New low back pain procedure gets FDA approval
There is a hope on the very horizon for people suffering from low back pain. A relatively new procedure known as minimally invasive nerve-ablating procedure seems to be effective in treating some forms of back pain and may offer a new treatment option.
According to Jeffrey Fischgrund, MD, chairman of orthopedics and orthopedic surgeon at Beaumont Hospital, Royal Oak (MI) and principal investigator of the FDA-approved trial of Surgical Multi-Center Assessment of RF Ablation for the Treatment of Vertebrogenic Back Pain (SMART), "In 25 years of practicing orthopedics, this is the most important clinical study I’ve ever done." He added, “The system is proven to be safe and effective in clinical trials. It is much less invasive than typical surgical procedures to treat low back pain.”
Treatments for low back pain range from noninvasive to invasive: physical therapy, pain medications to major surgery, such as spinal fusion. Now a minimally invasive, nerve ablating procedure, recently cleared by FDA, may give some people with chronic low back pain a new treatment option. A spine expert and orthopedic surgeon, Dr. Fischgrund helped design the research study. Research teams in the United States and Germany recruited 225 participants, with 150 receiving the minimally invasive, ablation treatment and 75 receiving the placebo.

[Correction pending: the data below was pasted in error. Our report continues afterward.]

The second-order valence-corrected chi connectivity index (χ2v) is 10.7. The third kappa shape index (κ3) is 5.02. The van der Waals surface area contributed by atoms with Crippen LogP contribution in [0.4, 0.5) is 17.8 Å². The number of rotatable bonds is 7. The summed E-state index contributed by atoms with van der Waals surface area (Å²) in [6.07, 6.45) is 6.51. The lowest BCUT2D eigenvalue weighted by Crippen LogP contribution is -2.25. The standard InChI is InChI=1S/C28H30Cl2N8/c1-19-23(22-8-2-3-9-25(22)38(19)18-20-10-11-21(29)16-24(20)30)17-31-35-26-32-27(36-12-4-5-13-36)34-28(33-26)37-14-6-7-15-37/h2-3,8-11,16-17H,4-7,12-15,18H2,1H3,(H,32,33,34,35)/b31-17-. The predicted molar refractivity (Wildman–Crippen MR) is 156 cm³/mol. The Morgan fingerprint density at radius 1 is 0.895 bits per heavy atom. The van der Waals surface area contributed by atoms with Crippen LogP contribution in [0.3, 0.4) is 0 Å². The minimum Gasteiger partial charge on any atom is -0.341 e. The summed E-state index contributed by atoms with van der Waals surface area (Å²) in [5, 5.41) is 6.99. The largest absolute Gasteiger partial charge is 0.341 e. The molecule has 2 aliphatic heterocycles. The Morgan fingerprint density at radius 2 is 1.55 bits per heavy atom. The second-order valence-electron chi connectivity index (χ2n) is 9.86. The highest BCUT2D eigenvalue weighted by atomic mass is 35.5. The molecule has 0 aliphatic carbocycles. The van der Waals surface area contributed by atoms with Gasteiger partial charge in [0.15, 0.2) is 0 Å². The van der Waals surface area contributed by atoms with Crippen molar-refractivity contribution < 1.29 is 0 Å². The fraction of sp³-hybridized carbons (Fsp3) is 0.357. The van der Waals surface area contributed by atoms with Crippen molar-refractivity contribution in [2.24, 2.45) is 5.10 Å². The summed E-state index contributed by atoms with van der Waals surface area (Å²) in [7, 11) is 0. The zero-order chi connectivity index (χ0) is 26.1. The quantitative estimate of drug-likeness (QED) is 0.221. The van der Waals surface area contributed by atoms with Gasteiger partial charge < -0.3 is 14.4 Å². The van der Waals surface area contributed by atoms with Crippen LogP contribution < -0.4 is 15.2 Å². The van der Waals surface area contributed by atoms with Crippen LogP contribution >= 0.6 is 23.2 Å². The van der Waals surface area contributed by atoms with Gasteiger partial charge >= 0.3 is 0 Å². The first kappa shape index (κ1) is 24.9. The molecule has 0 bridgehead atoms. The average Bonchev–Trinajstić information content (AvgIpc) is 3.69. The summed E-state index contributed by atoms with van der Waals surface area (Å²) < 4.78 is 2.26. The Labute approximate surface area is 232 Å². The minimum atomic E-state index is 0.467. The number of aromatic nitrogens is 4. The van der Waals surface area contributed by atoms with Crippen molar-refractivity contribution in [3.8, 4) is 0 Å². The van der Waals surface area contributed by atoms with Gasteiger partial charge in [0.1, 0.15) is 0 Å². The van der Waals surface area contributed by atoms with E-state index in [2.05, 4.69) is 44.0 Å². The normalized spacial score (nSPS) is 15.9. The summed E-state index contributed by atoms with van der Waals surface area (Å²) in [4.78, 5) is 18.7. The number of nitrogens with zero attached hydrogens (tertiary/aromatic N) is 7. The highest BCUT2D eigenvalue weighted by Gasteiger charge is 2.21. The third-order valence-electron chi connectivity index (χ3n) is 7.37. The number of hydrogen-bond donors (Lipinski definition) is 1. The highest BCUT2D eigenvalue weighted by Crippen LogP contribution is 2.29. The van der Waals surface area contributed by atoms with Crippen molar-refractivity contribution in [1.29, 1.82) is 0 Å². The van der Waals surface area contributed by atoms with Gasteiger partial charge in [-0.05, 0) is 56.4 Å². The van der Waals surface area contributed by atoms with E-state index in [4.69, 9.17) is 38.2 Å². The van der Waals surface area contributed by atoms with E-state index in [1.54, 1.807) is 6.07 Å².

A minimally invasive procedure is usually performed with local anesthetic and mild sedation. The procedure involves using radio frequency energy to target the nerve causing the low back pain. Surgeons insert an access tube through a small cut in a patient's back, toward a vertebral body. Then, they transmit radiofrequency energy via the device, creating heat, which disables the nerve. The access tube is then removed. Surgeons perform the procedure in less than one hour. The researchers found those patients receiving the nerve ablating procedure reported significant improvement in their back pain within two weeks of surgery.
The nerve ablation procedure and technology was developed by Relievant Medsystems, California-based medical device company. It's the most common reason people go to their doctors – back pain. It is the top cause of disability worldwide. According to the National Institutes of Health, 80% of adults will experience low back pain some time in their lives. In fact, chronic low back pain, lasts more than 12 weeks and may persist for years, affects nearly one-third of the population.